“I know. Give me a break,” Josie said, starting to walk towards the street. “I’ll take care of her tomorrow. Promise.”

“No. Today!” Erica insisted, following her. “I don’t want to miss the tryouts. It’s just not fair. This is my first year in high school. It’s supposed to be such a big exciting year for me. And instead-“

“Tomorrow,” Josie told her, picked up her pace. “I can’t leave Steve waiting there.”

“Yes, you can,” Erica told her. “You can call and leave a message for him.”

“I don’t want to,” Josie said nastily. She began to jog across the snow.

Erica caught up to her. “I don’t believe you, Josie,” she cried breathlessly. “I can’t believe you don’t take more responsibility for Rachel. After all, it was your fault-“

Erica stopped herself.

Josie screams and falls to the ground. Did she have a sudden realization? No, she was hit by a snowball thrown by another red herring named Dave. She composes herself and leaves to meet Steve, further alienating herself from Rachel’s situation and her sister is forced to miss the Brigadoon tryouts.

Melissa and Dave, the boy who threw the snowball, seem to be a couple. I say “seem” because they’re not very affectionate. You know, there are several couples in this story, but none of them are particularly affectionate. For a story that takes place around Valentine’s Day, there isn’t much romance. Granted, this is a horror novel, but My Bloody Valentine had a love triangle so I don’t think it’s too much for some kind of heartstring-pulling. I would even settle for literal heartstring-pulling.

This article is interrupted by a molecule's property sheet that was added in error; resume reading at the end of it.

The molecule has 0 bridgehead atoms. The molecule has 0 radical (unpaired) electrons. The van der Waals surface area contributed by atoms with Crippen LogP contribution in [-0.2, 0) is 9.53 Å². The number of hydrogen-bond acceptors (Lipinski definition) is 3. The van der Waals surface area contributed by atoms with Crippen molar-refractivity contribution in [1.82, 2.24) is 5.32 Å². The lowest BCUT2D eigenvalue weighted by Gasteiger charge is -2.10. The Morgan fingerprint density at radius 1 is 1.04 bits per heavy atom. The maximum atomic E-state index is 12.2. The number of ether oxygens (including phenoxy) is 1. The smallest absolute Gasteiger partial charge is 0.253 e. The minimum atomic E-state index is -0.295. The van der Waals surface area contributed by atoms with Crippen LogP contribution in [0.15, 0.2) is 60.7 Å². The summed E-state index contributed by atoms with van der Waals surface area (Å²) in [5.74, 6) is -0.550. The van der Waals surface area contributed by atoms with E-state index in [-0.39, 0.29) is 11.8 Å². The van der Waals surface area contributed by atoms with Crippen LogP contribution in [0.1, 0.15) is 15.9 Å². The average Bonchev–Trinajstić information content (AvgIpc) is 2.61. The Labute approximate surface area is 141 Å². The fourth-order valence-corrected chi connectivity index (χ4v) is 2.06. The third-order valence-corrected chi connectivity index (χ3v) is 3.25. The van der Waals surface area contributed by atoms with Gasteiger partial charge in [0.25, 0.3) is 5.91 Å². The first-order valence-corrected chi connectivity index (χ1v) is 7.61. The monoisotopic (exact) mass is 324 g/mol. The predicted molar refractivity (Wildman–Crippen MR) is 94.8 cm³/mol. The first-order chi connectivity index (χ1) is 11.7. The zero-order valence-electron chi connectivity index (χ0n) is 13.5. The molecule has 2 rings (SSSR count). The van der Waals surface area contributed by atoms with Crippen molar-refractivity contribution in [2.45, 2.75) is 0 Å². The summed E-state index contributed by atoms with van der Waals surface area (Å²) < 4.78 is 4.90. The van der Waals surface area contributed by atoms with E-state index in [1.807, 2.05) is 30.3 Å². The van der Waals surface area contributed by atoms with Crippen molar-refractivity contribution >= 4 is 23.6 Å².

Back at the Josie household, Luke confronts Josie. He says that she “ruined Rachel’s life” and now she’s trying to ruin Erica’s life. Josie fails to show any remorse, insisting that Luke is “hiding behind Rachel” because he’s “too big a loser to face the real world.” Josie is actually talking about herself – Luke has no problems recognizing Rachel’s condition, while Josie is actively avoiding her so she doesn’t have to see her twin in a deteriorated state and how easily Josie could be the same way. Neither Josie nor Luke realizes this – instead, Luke stabs a desk by Josie and storms out, red herring-ing all over the scene (Did I just verb “red herring”? Yes I did). In fact, after the storm out, Josie insists to the reader that she has done nothing to warrant the behavior towards her. R. L. Stine is certainly not setting up a sympathetic protagonist.

After some house intercom shenanigans, Josie gets another Valentine:

“This Valentine’s Day

No memories to save.

The only flowers for you

Will be on your grave.”

The intercom shenanigans continue. Josie hears Rachel calling for her, so she goes to check on her only to find her asleep.

Later, while Erica is brushing Rachel’s hair, we get a new red herring.

“Josie is my sister, right?” she asked, wrinkling her forehead in concentration.

“Yes,” Erica replied. “Josie is your sister. Your twin sister.”

Rachel thought about this for a long while. Then she surprised Erica by saying, “Josie doesn’t like me anymore.”